“Splitting that application, applying straight goods Roundup or Roundup and clethodim and leaving dicamba out of the burndown is probably the best answer to start clean. Then you can use dicamba in crop later.”
“We had a hard time with in-season grasses this year, much of it due to weather,” said Bond. “We sprayed a lot of bigger grasses because we couldn’t get in the field. It was hot and dry at the end of May and throughout June. We missed some grasses, but much of it was related to the environment.”
That leaves the elephant in the room — Palmer amaranth requiring higher rates of dicamba to control in some areas of Arkansas and Tennessee.
“In some of the greenhouse screenings we’ve done here, we’ve taken a step up on a population or two on their resistance to dicamba,” said Steckel. “It’s nearly 14-fold or ‘just put the jug on it’ resistance.”
“From a pigweed standpoint, we have populations in northeast Arkansas that are beginning to respond a lot less to dicamba,” said Barber. “And notice I didn’t use the resistant word. It may be more widespread than one or two populations that we know of based on conversations I’ve had with consultants; failures after two or three applications like what Larry Steckel is seeing.
“I feel like we have it and next year will be a big deal. The other side of it is if these populations are tolerant or resistant to dicamba they’re also tolerant or resistant to 2,4-D.”
Once again residual herbicides will be the key to controlling pigweed and helping dicamba remain effective.
“Residuals will be mandatory, especially on pigweed, and they will help on grasses, too,” said Steckel. “Overlaying residuals like we did in 2014 and 2015 before we had Xtend crops will be key in 2023.”
The pyroxasulfone-based products such as Zidua, Anthem, Fierce “need to be somewhere in the mix in soybeans,” he said. “Don’t spray it every time. Maybe apply them pre and come back with something like Dual or Warrant post. We’re still seeing good control, though we are seeing some slips in cases with Dual or Warrant on pigweed. They don’t last as long as they did.”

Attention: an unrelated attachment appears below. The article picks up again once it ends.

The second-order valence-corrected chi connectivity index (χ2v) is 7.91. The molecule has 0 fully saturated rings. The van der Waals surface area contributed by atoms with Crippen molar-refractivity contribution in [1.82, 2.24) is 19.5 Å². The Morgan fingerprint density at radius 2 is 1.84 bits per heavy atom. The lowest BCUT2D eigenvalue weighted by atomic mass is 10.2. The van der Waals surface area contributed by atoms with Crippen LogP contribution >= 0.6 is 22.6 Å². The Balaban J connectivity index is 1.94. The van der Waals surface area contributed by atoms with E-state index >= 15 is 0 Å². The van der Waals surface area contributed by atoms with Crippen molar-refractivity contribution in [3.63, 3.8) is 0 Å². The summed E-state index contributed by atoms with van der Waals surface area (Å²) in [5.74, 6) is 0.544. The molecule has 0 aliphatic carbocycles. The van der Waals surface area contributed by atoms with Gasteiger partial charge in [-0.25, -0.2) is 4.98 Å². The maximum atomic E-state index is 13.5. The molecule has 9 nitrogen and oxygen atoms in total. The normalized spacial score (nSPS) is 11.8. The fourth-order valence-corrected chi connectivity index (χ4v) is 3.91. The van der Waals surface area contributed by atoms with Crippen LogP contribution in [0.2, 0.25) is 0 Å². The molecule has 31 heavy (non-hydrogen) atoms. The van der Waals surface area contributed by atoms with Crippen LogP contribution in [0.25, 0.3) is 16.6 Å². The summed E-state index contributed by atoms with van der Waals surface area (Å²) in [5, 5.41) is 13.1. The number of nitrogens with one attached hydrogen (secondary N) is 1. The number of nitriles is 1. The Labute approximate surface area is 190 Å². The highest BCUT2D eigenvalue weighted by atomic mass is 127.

Steckel also likes pyroxasulfone in cotton. “You can’t put it on with a traditional sprayer, but you can impregnate your fertilizer and put it on at about sixth leaf,” he said. “We had a lot of it go out in Tennessee this year, and it’s done well by and large.”
Bond says applying residuals can help growers with planning for 2023. “You can predict how much of a residual treatment you need. If you’re farming X numbers of acres, it takes this number of gallons to cover them. If you’re waiting on a postemergence application you may have to make two.”
“Residuals are still the key,” said Barber. “It doesn’t mean you will have a completely clean crop at the end of the year. It may be the difference in whether you have a crop. If I was in an area with dicamba problems in northeast Arkansas, I would be thinking about purchasing residuals early to make sure you have them.”
About the Author(s)
Forrest Laws, senior director of content for Farm Press, spent 10 years with The Memphis Press-Scimitar before joining Delta Farm Press in 1980. He has written extensively on farm production practices, crop marketing, farm legislation, environmental regulations and alternative energy. He now oversees the content creation for Delta, Southeast, Southwest and Western Farm Press. He resides in Memphis, Tenn. He served as a missile launch officer in the U.S. Air Force before resuming his career in journalism with The Press-Scimitar.